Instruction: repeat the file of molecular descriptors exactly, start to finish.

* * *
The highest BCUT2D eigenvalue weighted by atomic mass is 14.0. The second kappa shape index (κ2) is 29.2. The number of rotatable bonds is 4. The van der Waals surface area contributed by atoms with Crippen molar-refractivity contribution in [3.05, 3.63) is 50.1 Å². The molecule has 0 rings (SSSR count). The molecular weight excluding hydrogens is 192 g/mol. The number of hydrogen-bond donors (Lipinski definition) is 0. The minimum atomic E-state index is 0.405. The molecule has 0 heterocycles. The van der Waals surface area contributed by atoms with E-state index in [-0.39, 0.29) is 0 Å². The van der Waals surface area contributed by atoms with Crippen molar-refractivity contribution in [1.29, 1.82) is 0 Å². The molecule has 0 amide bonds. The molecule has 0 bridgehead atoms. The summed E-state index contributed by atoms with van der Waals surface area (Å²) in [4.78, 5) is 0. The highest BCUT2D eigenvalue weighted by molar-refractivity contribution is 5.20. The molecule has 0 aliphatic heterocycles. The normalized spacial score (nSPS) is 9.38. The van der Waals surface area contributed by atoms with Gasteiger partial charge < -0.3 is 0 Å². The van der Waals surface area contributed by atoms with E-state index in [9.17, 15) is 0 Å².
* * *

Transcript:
The highest BCUT2D eigenvalue weighted by atomic mass is 14.0. The second kappa shape index (κ2) is 29.2. The number of rotatable bonds is 4. The van der Waals surface area contributed by atoms with Crippen molar-refractivity contribution in [3.05, 3.63) is 50.1 Å². The molecule has 0 rings (SSSR count). The molecular weight excluding hydrogens is 192 g/mol. The number of hydrogen-bond donors (Lipinski definition) is 0. The minimum atomic E-state index is 0.405. The molecule has 0 heterocycles. The van der Waals surface area contributed by atoms with E-state index in [-0.39, 0.29) is 0 Å². The van der Waals surface area contributed by atoms with Crippen molar-refractivity contribution in [1.29, 1.82) is 0 Å². The molecule has 0 amide bonds. The molecule has 0 bridgehead atoms. The summed E-state index contributed by atoms with van der Waals surface area (Å²) in [4.78, 5) is 0. The highest BCUT2D eigenvalue weighted by molar-refractivity contribution is 5.20. The molecule has 0 aliphatic heterocycles. The normalized spacial score (nSPS) is 9.38. The van der Waals surface area contributed by atoms with Gasteiger partial charge < -0.3 is 0 Å². The van der Waals surface area contributed by atoms with E-state index in [9.17, 15) is 0 Å².